But Metal Man's weakness is his own weapon, the Metal Blade, which cuts him to shreds with a single hit (maybe two, if you're unlucky). On one hand, that means that you can't exploit Metal Man's biggest weakness until you face him for a second time (although Quick Man's Quick Boomerang can give you a leg up if you need it). On the other, it means that Metal Man gives Mega Man exactly what he needs to end the Robot Master once and for all. Either Metal Man has a deathwish, or he's as dumb as a sack of rocks. We're guessing the latter.

Final Fantasy VI - The Phantom Train

The Phantom Train is one of the weirdest, most memorable sections of a very weird and memorable game. During a trek through the Phantom Forest, rebel sympathizers Sabin, Shadow, and Cyan stumble across the spectral locomotive and climb on board, only to learn that the vehicle is on a one-way trip to the afterlife.

That's not good for our heroes, who would very much like to stay alive. As such, they must battle from the caboose all the way to the engine. Along the way, the party fights angry spirits and a train robber named Siegfried, teams up with unnamed ghosts who end up being used as cannon fodder, and stop for a seemingly harmless meal in the dining car ('cause hey, even the dead gotta eat).

Reaching the front of the train isn't the end of the journey, however. When Sabin and his team try to shut the train down, they learn that the locomotive is alive, and it'd rather put up a fight than stop moving. This leads to one of the most ludicrous and amazing boss fights in Final Fantasy history, culminating—if you play your cards right—with Sabin suplexing a moving train.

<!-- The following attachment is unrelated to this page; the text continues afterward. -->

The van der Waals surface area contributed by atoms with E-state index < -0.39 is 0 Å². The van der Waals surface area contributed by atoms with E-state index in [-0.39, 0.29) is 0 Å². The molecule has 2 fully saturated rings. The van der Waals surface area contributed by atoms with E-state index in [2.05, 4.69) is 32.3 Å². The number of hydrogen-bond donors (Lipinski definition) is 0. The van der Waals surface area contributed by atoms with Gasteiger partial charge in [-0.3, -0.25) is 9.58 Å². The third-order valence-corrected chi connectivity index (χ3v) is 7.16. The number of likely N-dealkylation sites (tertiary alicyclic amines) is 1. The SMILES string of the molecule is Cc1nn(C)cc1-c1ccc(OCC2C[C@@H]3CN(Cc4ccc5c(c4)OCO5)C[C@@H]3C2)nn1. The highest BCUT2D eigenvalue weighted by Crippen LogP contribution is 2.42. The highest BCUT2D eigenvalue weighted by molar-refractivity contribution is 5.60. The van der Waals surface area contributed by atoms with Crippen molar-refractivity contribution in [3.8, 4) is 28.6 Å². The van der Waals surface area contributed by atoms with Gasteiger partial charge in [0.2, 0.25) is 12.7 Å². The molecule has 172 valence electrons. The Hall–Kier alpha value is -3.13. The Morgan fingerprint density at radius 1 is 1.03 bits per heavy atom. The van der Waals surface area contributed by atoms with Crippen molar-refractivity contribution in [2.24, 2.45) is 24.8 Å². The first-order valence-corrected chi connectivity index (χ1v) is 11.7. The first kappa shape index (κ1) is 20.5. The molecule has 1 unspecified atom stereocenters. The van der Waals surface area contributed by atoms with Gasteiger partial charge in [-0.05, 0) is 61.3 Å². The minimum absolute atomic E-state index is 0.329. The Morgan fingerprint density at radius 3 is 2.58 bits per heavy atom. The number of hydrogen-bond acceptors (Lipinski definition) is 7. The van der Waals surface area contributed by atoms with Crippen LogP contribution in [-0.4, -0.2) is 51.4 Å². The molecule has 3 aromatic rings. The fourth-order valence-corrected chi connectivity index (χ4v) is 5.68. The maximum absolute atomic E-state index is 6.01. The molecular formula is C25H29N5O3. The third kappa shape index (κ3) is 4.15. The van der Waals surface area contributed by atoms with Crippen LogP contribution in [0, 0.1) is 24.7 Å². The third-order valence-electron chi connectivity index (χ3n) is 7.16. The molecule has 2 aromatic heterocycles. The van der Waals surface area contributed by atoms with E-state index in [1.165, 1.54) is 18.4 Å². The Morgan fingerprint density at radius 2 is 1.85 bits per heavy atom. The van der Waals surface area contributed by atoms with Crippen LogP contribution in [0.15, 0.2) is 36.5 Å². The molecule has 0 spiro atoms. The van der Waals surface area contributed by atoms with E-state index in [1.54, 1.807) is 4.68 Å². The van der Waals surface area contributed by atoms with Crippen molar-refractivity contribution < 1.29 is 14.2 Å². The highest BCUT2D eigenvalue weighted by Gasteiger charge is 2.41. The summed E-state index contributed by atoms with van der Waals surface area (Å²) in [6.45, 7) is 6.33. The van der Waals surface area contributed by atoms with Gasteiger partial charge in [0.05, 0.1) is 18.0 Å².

Or you can take the easy way out. In the world of Final Fantasy, life-giving items and spells work in reverse on undead creatures, so dropping a Phoenix Down—which usually revives dead party members—on the Phantom Train will knock it out instantly. Sure, it's a faster way to win, but it's ultimately also a lot less fun.

Fable II - Lucien

Fable II's final boss, Lucien, is one bad dude. In order to revive his dead wife and daughter, the aristocrat decides to rebuild the Tattered Sprie, which will give him the power to destroy and recreate the world as he sees fit. When Lucien decides paying skilled workers is too expensive, he starts kidnapping villagers and forcing them to work as slaves. He kills the player's sister (and shoots the player's character, too) when she was just a child. He shocks his guards to keep them obedient. Near the end of the game, he tracks down and murders all of the player characters' spouses and children (and, in Fable II, that can be quite a few people). He shoots your damn dog.

In short, Fable II does a really, really good job of making you want to beat Lucien to a pulp and make him suffer for his misdeeds. You won't get to. During Fable II's final scene, Lucien embarks on a lengthy monologue (we're not sure exactly what he's talking about, because we were too blinded by rage to pay much attention). As he talks, you can stab him. Or shoot him. Or hit him with magic. It doesn't matter—no matter what you do, Lucien dies with a single hit. It saves the world, but it's also incredibly unsatisfying.